An Exhibit of Ice and Fire

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Minor spoilers up to Season Three

This May 14-18 the internationally touring Game of Thrones: The Exhibition returned to Toronto at the TIFF Bell Lightbox. The 2014 exhibition features nearly one hundred original artifacts, costumes, weapons, storyboards and other paraphernalia from the first three seasons, including select pieces from the fourth season, of the epic fantasy series.

I walked into the Game of Thrones exhibit completely stoked. I have been a fan since the beginning of the series and Game of Thrones is currently my favourite show on television. One of the many reasons why it is so engrossing for fans is that the set and costume designers imbue the world of Westeros with lavish detail. Game of Thrones is an immersive viewing experience because the world looks so real on camera. So when I heard that an exhibition of GoT costumes and props was going to be in Toronto, I knew I had to go.

The start of the exhibit was truly ghoulish. Guests were treated to the sight of Grey Wind’s dismembered head, which viewers will remember was sewn to Robb Stark’s body in a vicious, sacrilegious effort to dishonour his corpse. In a tribute to Game of Throne’s notoriously high death rate, there was a memorial picture wall of major characters slain during the show’s run. (Catelyn Stark’s portrait took up twice as much room as anyone else’s.) There were a good number of props in the exhibition, including some that are being introduced in Season Four. The best were undoubtedly the costumes worn by the characters in various parts of Westeros. True to the spirit of the books, the clothes of each character revealed telling aspects of their personality.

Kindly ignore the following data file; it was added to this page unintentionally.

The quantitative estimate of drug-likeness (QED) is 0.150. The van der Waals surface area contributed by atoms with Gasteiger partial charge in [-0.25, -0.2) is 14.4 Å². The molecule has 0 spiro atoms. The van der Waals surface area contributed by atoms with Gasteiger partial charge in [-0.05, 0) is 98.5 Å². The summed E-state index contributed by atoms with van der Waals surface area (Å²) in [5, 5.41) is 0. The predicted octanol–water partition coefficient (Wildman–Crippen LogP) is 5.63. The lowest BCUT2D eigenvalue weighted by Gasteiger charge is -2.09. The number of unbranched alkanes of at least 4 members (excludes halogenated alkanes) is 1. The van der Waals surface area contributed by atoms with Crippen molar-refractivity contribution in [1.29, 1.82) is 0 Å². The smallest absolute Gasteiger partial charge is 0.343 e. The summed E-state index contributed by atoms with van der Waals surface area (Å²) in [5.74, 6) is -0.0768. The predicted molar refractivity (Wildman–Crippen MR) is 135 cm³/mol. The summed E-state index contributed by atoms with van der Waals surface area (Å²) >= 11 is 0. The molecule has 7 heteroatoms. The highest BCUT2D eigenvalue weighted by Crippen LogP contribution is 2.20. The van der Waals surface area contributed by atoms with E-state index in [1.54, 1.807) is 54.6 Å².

The wildling and northerner’s costumes were very shapeless and layered. There were pelts of many different animals used to create a sense of how cold the North is. The North’s austerity was also recognizable in the lack of ornaments on the costumes. Brooches, necklaces, and hair ornaments were noticeably absent.

Stannis Baratheon and his allies had similarly functional and somewhat ugly clothing. Like the Northerners, with whom Stannis shares certain similarities, his clothing is very dark; browns, blacks, and silver chainmail feature prominently. A noticeable exception is Melisandre’s clothing, which is fire-engine red and beautiful in its exquisite drapery, emphasizing that she is a foreign influence in Game of Thrones. I especially enjoyed seeing the pouch in which Davos Seaworth kept his finger bones in season two. It is a small detail in his costume, but it is important to his character.

The real treat for me, I admit, was seeing the costumes of the King’s Landing ladies. What an enormous amount of work must have gone into their construction! Sansa Stark’s wedding gown was a beautiful brocade with intricate detailing around the neck. The embroidery crosses across the chest, seeming to bind her into the dress. There are also metal panels on her hips that, while beautiful, serve to emphasize the hips in a stiff and bizarre manner. The brocade also looks heavy and unwieldy. This turns a beautiful and expensive dress into one that looks uncomfortable and restrictive. The parallels to Sansa’s marriage to Tyrion are obvious.

In contrast, Cersei Lannister’s red and gold brocaded dress, while also heavy, seems to be something she wields like a weapon. The opulence suits her personality, and her lion choker looks like armour. The treat of the King’s Landing costumes was definitely Margaery Tyrell’s wedding gown. I had been looking forward to seeing it since watching Episode Two. The photos don’t do the dress justice; it is exquisite. The vines running across the bodice are spectacular, and the train is a work of art. The dress is supposed to symbolize more than a wedding, it is designed to showcase that Margaery is from House Tyrell, whose sigil is a golden rose. Sigils are as important as names in Westeros, and it was nice to see that incorporated into the costumes for the show.

I could go on about the intricacies of the armour and the detail in the jewelry, but then this post would go on forever. The only criticism I have to make about the exhibit is that there were unacceptably long lines in front of two attractions: the virtual tour of the Wall and the iron throne replica. Since I had already been waiting half an hour to get in (they were running behind), I had no desire to wait in yet another line. On the whole though, the Game of Thrones exhibit was a fantastic experience for an obsessive fan and I eagerly await its return next year with props for Season Five!

 -Contributed by Lara Thompson

 

 

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